The CANADIAN GREAT WAR HOMEPAGE
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This page is intended to provide the reader with a brief overview of the weapons used by the Canadian Expeditionary Force during the Great War.
A military version of the Canadian designed and built hunting rifle, developed by Sir Charles Ross based on the 1890 mannlicher. At the insistence of Sir Sam Hughes the Ross MK II was adopted by the Canadian militia in 1901 despite the fact it had been rejected as unsuitable for military service by the British War Office, the U. S. Army, and the North West Mounted Police.
The MK II proved so problematic it was withdrawn in 1906 to be replaced by the MK III. Although extremely accurate the Ross was a poor combat weapon prone to jam during rapid fire (during combat soldiers would resort to kicking the bolt open) and if assembled incorrectly the bolt could be blown back into the shooter's face causing serious injury.
Canadian soldiers hated the Ross and were only too willing to grab a British Lee-Enfield rifle (usually from a dead British soldier) at the first opportunity. At the insistence of the British the Ross was withdrawn in 1916 to be replaced with the Lee-Enfield MK III. A small number were retained for sniping, a task for which their accuracy made them ideal. The rest, about 30,000 were eventually sold off as surplus. After abandoning the Ross rifle the Canadian government expropriated the plant located in Quebec City and paid Sir Charles Ross 2 million dollars.
After the Boer War the British decided that they needed a universal short rifle. The Short Magazine Lee-Enfield MK II appeared in 1907 and the MK III a few years later. Arguably the best bolt action military rifle of all time its fast smooth action allowing 15 aimed shots per minute. Millions were produced and they served superbly thoroughly the world. The Lee-Enfield entered Canadian service in 1916 as a replacement for the Ross.
First introduced in 1915 the Webley was the standard side arm of Canadian and British troops. Tough and reliable it gave excellent service and was manufactured in huge quantities. There was also an after market stock and bayonet that some officers purchased privately. It should be noted that Canadian and British troops carried a large variety of pistols and revolvers during the Great War the Webley MK VI being the most common. Some other side arms were the Colt New Service .455in , Webley & Scott MK V .455in, Colt Model 1911 .455in
Developed in 1910 the Lewis Light Machine Gun was adopted by the British Army in 1915 as a source of light automatic firepower that could be carried and operated by one man. By 1916 each infantry Battalion was equipped with 8 guns and by 1917 this had risen to 16, one for each platoon. Although somewhat delicate and prone to jam in the dirty conditions of trench warfare the Lewis was an effective weapon that continued to serve in huge numbers with British and Canadian troops throughout World War 1 and into the opening stages of World War 2. A lightened version was also used on aircraft.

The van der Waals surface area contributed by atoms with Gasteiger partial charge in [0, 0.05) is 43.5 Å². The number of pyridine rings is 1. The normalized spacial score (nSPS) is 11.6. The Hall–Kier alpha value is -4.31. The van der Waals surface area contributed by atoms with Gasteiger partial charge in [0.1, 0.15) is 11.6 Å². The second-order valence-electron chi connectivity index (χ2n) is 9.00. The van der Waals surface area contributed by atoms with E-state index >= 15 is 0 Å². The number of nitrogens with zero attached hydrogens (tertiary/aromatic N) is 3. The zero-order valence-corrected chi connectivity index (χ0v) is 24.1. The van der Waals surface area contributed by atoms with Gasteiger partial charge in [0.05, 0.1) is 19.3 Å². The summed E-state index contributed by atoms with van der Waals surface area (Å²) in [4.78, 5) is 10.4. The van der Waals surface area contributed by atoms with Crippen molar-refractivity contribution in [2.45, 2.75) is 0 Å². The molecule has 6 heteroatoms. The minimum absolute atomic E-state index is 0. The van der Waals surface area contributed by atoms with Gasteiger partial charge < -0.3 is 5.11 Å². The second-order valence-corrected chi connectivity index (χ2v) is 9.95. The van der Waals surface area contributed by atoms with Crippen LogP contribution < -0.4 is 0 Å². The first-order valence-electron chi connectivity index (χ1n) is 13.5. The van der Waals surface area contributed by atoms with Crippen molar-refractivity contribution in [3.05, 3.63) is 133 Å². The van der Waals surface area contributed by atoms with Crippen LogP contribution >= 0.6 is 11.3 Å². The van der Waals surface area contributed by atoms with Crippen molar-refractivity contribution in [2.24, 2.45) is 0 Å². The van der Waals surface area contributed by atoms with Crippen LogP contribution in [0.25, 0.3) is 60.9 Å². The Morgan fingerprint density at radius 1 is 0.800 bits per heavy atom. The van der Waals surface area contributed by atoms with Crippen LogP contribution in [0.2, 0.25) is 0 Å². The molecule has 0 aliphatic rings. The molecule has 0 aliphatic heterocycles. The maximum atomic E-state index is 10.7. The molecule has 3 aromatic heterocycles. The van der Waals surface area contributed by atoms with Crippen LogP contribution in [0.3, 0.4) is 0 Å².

Named for the British company which manufactured it the Vickers was developed in 1912 as an improved version of the Maxim gun. Lighter and stronger than the Maxim the Vickers was still a heavy weapon by today's standards. At 62lb it required a crew of 6 men to carry the gun, its tripod and the water for its cooling jacket and a further 16 for the ammunition.
In 1915-1916 each Canadian infantry Battalion was entitled to 4 heavy machine guns either the colt or the Vickers. By 1917 the heavy machine guns belonged to the newly formed brigade machine gun companies. By 1918 each of the four Canadian divisions were equipped with no less than ninety six Vickers guns each. The Vickers could also be found mounted on armored vehicles and aircraft such as the Sopwith Camel. Extremely tough and reliable the Vickers was one of the best weapons of its class ever produced, a fact born out by the fact that it continued in military service until the 1960s.
The Hotchkiss was the classic French Machine Gun of World War One. Suffering from over-heating and ammunition problems it never the less served the French Army well. There were several different models made including the model 1914 and the model 1909 Portatif. Small numbers of the model 1909 were issued to Canadian and British Calvary units in 1916. In British service the gun was re-chambered for the .303in caliber cartridge and designated Gun , Machine, Hotchkiss Mark 1. It was also sold to the American Forces in .30 calibre upon their entry into the war.
In August 1914 Canada had but a handful of obsolete maxim machine guns. To remedy this situation Sir Sam Hughes ordered 50 colt model 1895 machine guns from the factory in the United States. Obsolete by 1914 standards the colt was never the less better than nothing. They were withdrawn in 1916 when supplies of the Vickers MK1 became available. The photo shows Colt machine guns mounted on Canadian armoured cars.
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|These pages were researched and written by Brian Lee Massey & are Copyright © 1997 - 2007. This site may be freely linked to but not duplicated in any fashion without my consent.||Poppy graphic and poppybar graphic designed by Brian L. Massey and may not be used on other sites
The Poppy is a Trademark of Dominion Command, Royal Canadian Legion, and is used on The Canadian Great War Homepage with their permission
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